The problem is that unless you have a really disjunctive event, a revolution of a kind, and I am not calling for a revolution, as I think the Russian people are uninterested in one, as when Russians undergo a revolution it usually means suffering for the average person, without massive and disjunctive change, it's hard to see how corruption is going to be rooted out any time quickly or any time soon. It's difficult to see how the fundamental economic order is going to change. And without these things, what you will have is a gradual leveling off of the revenues from Russia's mineral and energy extraction, which is the main source of the revenue of the Russian economy, which has a trickledown effect.
At the same time, you will have increasing demands on the Russian budget because of a population that is getting older. Russia has the same post-World War II baby boom that we had in the United States and that other countries in Europe had. And Russia is experiencing and will continue to experience demands for healthcare, retirement benefits and social welfare payments for people who do not have an income of their own. And ultimately the government will not be able to sustain that.
So, under those conditions, a relatively young small working population is burdened with having to take care of that generation, and that generation itself is perhaps feeling that it is not receiving what it is due. And then, of course, you have an additional factor in Russia – a very long wave of immigration from the former Soviet republics, many of whom are not legal and are poorly treated in Moscow and elsewhere. Thus, there is a lot of destabilizing factors socioeconomically, racially and politically. If, for example, there is a major meltdown in Europe, which is now just next door, as Russia and the EU border each other in Kaliningrad and the Baltic region – they are close together and do a lot of trade – this could be a factor triggering a broader meltdown in Russia. I think this is when the scenarios begin to get scary.
Speaking of this scenario, what do you think the next president, probably Putin, will do to avoid this meltdown in Russia?
Putin has in many ways said all the right things, but even before you look at what he says, think about who he is. He has a lot of baggage and intelligence experience, a tough guy image, and he has the colorful personality to go along with those things. But fundamentally he is a competent manager. You could call him the ultimate CEO. He is the guy who turned Russia around when it was an unprofitable, unsuccessful enterprise. He turned it around and made it successful. Now, like many great CEOs, he does not have a lot of tolerance for dissension in the ranks. He is not particularly interested in what the factory worker thinks about where the country should be headed. He has his own ideas. And, by and large, right now, they are sensible ideas. What he is saying is that he wants to modernize the country. He clearly supported Medvedev's modernization initiatives. He has looked for good ideas.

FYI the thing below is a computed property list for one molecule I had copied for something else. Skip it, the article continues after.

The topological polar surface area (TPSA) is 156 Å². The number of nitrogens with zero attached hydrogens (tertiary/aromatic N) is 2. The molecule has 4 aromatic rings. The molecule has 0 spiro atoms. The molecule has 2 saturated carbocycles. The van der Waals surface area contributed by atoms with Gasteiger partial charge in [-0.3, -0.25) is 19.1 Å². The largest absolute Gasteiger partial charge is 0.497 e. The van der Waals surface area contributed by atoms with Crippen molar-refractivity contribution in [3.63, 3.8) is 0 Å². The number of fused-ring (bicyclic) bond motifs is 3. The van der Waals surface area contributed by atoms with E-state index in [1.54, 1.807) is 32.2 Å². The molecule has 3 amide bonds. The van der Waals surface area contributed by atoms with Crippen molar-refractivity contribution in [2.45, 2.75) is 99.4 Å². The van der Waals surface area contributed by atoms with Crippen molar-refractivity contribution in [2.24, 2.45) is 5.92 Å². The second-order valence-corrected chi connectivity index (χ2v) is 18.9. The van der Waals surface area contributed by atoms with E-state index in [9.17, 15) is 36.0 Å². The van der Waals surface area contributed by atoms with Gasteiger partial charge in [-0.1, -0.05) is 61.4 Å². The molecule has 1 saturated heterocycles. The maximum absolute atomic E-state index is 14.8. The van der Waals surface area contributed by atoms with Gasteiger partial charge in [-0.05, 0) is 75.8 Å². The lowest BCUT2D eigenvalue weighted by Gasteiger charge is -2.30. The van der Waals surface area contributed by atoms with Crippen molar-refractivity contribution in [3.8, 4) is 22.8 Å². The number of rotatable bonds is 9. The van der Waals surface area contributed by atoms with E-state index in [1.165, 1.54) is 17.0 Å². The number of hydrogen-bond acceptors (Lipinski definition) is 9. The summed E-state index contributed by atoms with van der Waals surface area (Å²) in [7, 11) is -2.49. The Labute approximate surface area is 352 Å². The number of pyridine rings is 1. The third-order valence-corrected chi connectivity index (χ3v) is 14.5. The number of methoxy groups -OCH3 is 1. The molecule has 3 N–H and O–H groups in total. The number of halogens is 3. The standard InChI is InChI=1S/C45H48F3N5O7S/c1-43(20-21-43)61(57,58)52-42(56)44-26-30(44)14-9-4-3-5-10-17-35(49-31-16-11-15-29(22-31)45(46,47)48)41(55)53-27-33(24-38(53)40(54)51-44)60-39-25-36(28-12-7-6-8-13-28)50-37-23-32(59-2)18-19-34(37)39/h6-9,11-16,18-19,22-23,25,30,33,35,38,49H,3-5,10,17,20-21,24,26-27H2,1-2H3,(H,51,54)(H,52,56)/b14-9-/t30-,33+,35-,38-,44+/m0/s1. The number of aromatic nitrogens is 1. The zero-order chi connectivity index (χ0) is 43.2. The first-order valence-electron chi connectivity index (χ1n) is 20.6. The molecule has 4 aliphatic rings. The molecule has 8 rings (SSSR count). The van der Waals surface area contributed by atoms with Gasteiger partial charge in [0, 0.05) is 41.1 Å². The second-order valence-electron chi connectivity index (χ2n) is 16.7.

I think the problem is going to be in implementation.
If you just take for example the case of Skolkovo, you can say that this is a very good idea that has been waiting for a long time for its moment of opportunity. It seems to have some momentum right now and it certainly has resources from the government. However, it is hard to see how things will work even if the best-case scenario goes forward, even if you have a number of international companies that move in and start to employ Russians. How this can possibly be scaled up not only for Moscow and the other traditional centers of the Russian economy, but also to regions where some of these dire circumstances exist that I just noted, where older people have no social safety net and young people face unbearable burdens?
It is very difficult to see how in the short and middle term you can make the progress that needs to be made. And I will be quite frank. I think Putin has a contradiction that he is sitting on, which is that in order for his political movement to succeed and in order for him to continue to hold on to the political power in the country, he depends on what has been called a managed democracy, on a strong hand, and on his informal authority. All these things trickle down through the system and help to enshrine and protect corruption at the lower levels. The question is how to root out dysfunctionality in the system at the lower levels, where on the highest levels of the system you rely on it.